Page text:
Ryan Moran 26:11
Welcome to today’s property profile, the creating wealth show. This is producer Adam. Today we’re going to take a look at a property that’s currently available through Jason’s network located in Davenport, Iowa. This is a five bedroom two and a half bath 2441 square foot single family home that is located in Davenport, Iowa. Davenport is located along the Mississippi River and is the largest of the Quad Cities. With a population just under 100,000. Davenport saw 1% population increase between the 2020 10 census reports with an estimated growth of two and a half percent since then. The median age is 34. With 95 men to every 100 women Devons economy is driven by manufacturing with over 7600 jobs. JOHN DEERE is responsible for around 1000 of those jobs. Health care makes up about 8000 total jobs. The people in Davenport have a household name income of just over $25,000 and a family median income just over 35,000. This property is $135,000 price tag gives it a cost per square foot of $55. The home itself rents out at $1,300 for an RV ratio of point nine 6% with assumptions of 8% vacancy 5% maintenance 9% management fee and 25% down to $33,750. If you don’t want to use percentages and interest rate of 5.75% you’re looking at a cash flow of about $189. Your cash on cash will be about 5% and total return on investment with tax savings would be in the 29% neighborhood. If you’re interested in this property, contact your investment counselor and tell them that you want more information about the property linked in the show notes. For more properties available in Jason Hartman’s network, go to Jason hartman.com forward slash properties. Obviously this research is not guaranteed an investor should do their own research, get professional advice and conduct due diligence prior to vesting, we’re doing our best to help.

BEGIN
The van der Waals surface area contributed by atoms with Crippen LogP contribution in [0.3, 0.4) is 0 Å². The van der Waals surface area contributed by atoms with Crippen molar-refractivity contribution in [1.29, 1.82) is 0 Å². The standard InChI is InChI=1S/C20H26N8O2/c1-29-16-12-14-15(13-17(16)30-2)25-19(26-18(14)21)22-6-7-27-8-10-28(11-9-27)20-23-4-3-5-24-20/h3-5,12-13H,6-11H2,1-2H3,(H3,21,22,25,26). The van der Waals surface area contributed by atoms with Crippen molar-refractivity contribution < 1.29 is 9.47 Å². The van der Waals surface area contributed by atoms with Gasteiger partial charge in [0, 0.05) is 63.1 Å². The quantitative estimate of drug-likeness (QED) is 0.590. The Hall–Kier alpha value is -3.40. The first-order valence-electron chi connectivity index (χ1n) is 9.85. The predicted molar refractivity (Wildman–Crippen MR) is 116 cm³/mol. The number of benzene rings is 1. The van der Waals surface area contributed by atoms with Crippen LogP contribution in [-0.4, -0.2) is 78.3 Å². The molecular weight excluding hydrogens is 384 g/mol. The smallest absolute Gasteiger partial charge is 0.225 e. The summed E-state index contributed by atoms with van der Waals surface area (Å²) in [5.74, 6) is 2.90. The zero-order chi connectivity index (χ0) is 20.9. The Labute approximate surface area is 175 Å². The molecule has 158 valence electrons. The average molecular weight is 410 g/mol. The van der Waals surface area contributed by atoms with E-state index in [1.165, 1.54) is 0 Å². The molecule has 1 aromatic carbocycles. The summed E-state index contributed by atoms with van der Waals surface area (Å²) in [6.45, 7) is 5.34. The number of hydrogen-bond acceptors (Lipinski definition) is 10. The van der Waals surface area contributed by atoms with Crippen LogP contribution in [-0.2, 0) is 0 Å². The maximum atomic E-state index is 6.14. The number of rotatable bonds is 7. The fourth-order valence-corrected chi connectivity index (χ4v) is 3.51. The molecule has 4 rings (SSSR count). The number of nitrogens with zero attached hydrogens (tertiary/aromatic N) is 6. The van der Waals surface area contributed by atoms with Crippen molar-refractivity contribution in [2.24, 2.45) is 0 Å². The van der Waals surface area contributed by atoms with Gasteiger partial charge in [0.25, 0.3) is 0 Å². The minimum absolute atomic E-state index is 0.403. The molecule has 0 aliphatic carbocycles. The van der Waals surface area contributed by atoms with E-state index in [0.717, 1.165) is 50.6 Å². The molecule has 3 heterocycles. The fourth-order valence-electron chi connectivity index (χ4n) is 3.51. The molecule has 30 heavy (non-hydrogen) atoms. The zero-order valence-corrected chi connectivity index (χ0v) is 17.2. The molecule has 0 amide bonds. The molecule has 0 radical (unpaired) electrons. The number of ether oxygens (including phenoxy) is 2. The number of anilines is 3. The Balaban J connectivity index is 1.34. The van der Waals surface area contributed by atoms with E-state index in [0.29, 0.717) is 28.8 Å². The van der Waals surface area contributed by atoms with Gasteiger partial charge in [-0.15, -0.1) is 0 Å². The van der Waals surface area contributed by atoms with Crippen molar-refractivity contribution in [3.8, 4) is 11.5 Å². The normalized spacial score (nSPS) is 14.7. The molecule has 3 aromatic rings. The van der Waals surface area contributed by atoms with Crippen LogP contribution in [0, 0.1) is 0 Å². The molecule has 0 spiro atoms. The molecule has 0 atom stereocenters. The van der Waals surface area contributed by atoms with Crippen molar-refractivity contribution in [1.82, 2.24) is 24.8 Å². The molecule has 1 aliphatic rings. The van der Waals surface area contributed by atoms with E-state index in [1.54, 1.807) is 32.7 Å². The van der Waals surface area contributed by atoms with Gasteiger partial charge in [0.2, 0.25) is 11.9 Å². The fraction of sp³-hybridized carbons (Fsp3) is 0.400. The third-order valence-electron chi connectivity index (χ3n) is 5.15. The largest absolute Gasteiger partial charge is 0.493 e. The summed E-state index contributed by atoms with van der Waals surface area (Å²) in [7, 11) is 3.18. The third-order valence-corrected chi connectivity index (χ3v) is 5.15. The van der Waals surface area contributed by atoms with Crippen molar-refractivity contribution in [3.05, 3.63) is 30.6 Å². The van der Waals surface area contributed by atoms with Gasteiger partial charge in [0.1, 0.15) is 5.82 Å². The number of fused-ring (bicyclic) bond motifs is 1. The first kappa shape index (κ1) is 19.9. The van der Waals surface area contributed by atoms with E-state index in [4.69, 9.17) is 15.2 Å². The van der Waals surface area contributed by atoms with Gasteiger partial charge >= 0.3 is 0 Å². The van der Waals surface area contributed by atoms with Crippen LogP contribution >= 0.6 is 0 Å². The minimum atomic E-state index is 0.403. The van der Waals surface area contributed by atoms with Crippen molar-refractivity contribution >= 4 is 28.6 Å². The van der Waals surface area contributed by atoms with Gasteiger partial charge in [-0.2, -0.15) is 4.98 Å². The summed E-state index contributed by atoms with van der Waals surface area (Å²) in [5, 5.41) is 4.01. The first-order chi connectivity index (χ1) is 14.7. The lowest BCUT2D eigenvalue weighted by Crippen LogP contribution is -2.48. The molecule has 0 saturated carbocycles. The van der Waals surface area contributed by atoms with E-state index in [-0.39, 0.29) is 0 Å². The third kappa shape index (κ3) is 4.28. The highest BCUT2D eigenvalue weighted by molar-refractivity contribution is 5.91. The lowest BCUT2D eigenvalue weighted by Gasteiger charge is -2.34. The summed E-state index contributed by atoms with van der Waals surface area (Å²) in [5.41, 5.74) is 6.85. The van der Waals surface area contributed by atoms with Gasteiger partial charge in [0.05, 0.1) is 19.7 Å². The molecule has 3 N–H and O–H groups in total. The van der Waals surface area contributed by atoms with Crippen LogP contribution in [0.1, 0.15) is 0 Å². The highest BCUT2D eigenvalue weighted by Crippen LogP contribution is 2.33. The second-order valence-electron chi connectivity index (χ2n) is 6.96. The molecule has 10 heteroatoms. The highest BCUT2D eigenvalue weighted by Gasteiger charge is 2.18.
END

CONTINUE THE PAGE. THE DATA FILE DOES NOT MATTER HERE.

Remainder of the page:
Jason Hartman 28:03
Thank you so much for listening. Please be sure to subscribe so that you don’t miss any episodes. Be sure to check out the show’s specific website and our general website heart and Mediacom for appropriate disclaimers and Terms of Service. Remember that guest opinions are their own. And if you require specific legal or tax advice, or advice and any other specialized area, please consult an appropriate professional. And we also very much appreciate you reviewing the show. Please go to iTunes or Stitcher Radio or whatever platform you’re using and write a review for the show we would very much appreciate that. And be sure to make it official and subscribe so you do not miss any episodes. We look forward to seeing you on the next episode.